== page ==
COCHRAN: SENATE FUNDING BILL ADDRESSES WOTUS, DELTA AQUIFER, FORESTRY
Senate Interior & Environment Appropriations Bill Reins in EPA Regulations, Funds Important Research and Conservation Initiatives
WASHINGTON, D.C. – U.S. Senator Thad Cochran (R-Miss.), chairman of the Senate Committee on Appropriations, today reported that a committee-passed spending bill would help Mississippi overcome natural resource challenges, including the depletion of underground water supplies in the Delta.
Cochran on Thursday presided over committee approval of the FY2016 Interior, Environment and Related Agencies Appropriations Bill. The bill would fund and place limitations on federal agencies, including the Environmental Protection Agency (EPA), U.S. Forest Service, the U.S. Fish and Wildlife Services, that administer water, forestry and conservation activities in Mississippi. Approved on a 16-14 vote, the bill is now available for consideration by the Senate.
“Mississippians cherish the natural resources that make our state unique, and we’ve tried to direct federal agencies toward actions that will improve, not hinder, how these assets are used and enjoyed,” said Cochran, who serves on the Senate Interior and Environment Appropriations Subcommittee. “I’m pleased that the bill would rein in the most onerous Environmental Protection Agency regulations while ensuring that important forestry and wildlife management programs can continue.”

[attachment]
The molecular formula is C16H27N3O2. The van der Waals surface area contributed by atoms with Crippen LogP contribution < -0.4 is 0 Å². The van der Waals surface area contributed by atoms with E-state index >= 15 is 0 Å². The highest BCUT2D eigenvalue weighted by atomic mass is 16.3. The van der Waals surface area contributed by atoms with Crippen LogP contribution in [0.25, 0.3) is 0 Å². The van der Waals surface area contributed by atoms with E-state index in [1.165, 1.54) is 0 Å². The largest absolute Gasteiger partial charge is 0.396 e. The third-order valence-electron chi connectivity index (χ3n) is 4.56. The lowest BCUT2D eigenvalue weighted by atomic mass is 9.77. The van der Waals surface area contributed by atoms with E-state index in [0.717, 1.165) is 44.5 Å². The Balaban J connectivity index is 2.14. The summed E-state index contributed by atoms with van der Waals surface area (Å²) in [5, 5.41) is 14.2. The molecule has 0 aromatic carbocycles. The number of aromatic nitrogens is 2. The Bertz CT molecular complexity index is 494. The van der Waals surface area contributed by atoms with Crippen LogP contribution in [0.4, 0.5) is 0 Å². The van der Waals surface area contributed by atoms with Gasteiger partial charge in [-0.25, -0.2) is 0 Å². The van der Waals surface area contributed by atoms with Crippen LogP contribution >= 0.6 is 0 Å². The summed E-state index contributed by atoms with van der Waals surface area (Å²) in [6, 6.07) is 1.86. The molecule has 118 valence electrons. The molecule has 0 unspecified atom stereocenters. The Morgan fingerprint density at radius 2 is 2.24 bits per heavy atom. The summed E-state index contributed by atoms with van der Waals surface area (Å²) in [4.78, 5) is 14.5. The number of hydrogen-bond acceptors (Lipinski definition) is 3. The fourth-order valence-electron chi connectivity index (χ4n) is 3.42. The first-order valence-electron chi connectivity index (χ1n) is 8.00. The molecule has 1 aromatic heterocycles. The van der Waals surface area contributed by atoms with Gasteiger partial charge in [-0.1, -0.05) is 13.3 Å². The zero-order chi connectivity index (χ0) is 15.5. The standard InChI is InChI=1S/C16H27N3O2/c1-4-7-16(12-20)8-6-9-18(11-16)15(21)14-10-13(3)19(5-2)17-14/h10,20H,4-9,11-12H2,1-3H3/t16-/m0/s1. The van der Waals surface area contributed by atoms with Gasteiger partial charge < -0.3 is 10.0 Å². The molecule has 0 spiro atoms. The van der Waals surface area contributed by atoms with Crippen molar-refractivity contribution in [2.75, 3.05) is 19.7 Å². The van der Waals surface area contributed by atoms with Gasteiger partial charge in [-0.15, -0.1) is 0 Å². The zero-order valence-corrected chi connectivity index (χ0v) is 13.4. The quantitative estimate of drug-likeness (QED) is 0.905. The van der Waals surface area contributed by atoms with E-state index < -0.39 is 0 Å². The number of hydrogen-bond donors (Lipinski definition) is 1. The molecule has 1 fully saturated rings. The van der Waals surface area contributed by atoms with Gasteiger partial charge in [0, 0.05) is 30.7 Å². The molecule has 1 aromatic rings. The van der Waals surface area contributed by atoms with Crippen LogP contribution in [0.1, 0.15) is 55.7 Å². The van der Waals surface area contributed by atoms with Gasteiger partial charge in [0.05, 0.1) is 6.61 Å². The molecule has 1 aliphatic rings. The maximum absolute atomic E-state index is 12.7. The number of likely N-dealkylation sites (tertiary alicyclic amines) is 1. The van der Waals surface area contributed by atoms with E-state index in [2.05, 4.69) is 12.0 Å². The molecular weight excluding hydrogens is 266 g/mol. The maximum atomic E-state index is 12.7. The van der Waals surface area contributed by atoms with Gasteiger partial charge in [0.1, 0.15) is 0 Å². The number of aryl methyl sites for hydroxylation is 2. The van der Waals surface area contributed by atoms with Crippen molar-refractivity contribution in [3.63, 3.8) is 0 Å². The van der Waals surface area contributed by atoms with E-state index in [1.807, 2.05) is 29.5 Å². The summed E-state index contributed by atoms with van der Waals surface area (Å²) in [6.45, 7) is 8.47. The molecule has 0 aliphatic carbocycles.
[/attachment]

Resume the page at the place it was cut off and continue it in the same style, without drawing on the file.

Within funding for the U.S. Geological Survey, $2 million is provided to conduct enhanced groundwater resource studies to assess declining aquifers in regions within the Mississippi River Alluvial Plain which are experiencing declining or erratic groundwater availability.
“Our state is already working to find solutions to water problems in the Delta, with a Governor’s task force in place and many farmers implementing more efficient irrigation practices,” Cochran said. “The U.S. Geological Survey can help us better understand the aquifer situation in the Mississippi Delta, which would give states like Mississippi information on which to base solution to declining aquifer levels.”
Water quality is also addressed through a $164 million appropriation for the EPA Nonpoint Source grant program, which helps states reduce sediment runoff and increase water quality. The legislation also requires the EPA to reevaluate its grant allocation formula to ensure that resources are being in spent in areas with the most pressing need.
Additionally, the legislation provides a directive for the U.S. Fish and Wildlife Service to enter into a Memorandum of Understanding with the U.S. Forest Service in order to preserve bottomland hardwood research conducted by the Forest Service on the U.S. Fish and Wildlife Service’s Sharkey Brown Tract.
Other items of interest to Mississippi in the Senate FY2016 Interior, Environment and Related Agencies Bill: